A new RBC research paper, Humans Wanted: How Canadian youth can thrive in the age of disruption, says 50 per cent of Canadian jobs will be disrupted by automation in the next 10 years.
With four million Canadian youth entering the workforce over the next decade, and the shift from a jobs economy to a skills economy, the research indicates young people will need a portfolio of “human skills” to remain competitive and resilient in the labour market, says the report.
“Canada is at a historic crossroads – we have the largest generation of young people coming into the workforce at the very same time technology is starting to impact most jobs in the country,” said Dave McKay, RBC president and CEO, in a statement. “Canada is on the brink of a skills revolution and we have a responsibility to prepare young people for the opportunities and ambiguities of the future.”
The report found:
- Canada’s economy is on target to add 2.4 million jobs over the next four years, virtually all of which will require a different mix of skills;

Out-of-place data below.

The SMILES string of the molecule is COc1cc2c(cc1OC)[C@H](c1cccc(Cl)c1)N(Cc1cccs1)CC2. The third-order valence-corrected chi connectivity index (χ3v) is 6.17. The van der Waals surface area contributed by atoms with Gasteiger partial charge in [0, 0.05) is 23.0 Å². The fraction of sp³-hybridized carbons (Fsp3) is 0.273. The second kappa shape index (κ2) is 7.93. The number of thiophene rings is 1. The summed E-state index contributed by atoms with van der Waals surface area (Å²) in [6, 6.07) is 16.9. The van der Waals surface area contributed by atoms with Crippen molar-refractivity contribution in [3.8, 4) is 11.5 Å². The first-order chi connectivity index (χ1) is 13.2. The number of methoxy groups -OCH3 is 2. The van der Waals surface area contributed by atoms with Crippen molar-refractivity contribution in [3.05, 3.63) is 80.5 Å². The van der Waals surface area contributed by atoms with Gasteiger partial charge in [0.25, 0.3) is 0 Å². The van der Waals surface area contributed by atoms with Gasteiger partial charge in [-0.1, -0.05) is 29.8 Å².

- a growing demand for “human skills” will grow across all job sectors and include: critical thinking, co-ordination, social perceptiveness, active listening and complex problem solving;
- digital literacy – the ability to understand digital items, digital technologies or the Internet fluently – will be necessary for all new jobs;
- Canada’s education system, training programs and labour market initiatives are inadequately designed to help Canadian youth navigate the new skills economy;
- Canadian employers are generally not prepared, through hiring, training or retraining, to recruit and develop the skills needed to ensure their organizations remain competitive in the digital economy.
Respected business writer Mario Toneguzzi is a veteran Calgary-based journalist who worked for 35 years for the Calgary Herald in various capacities, including 12 years as a senior business writer.
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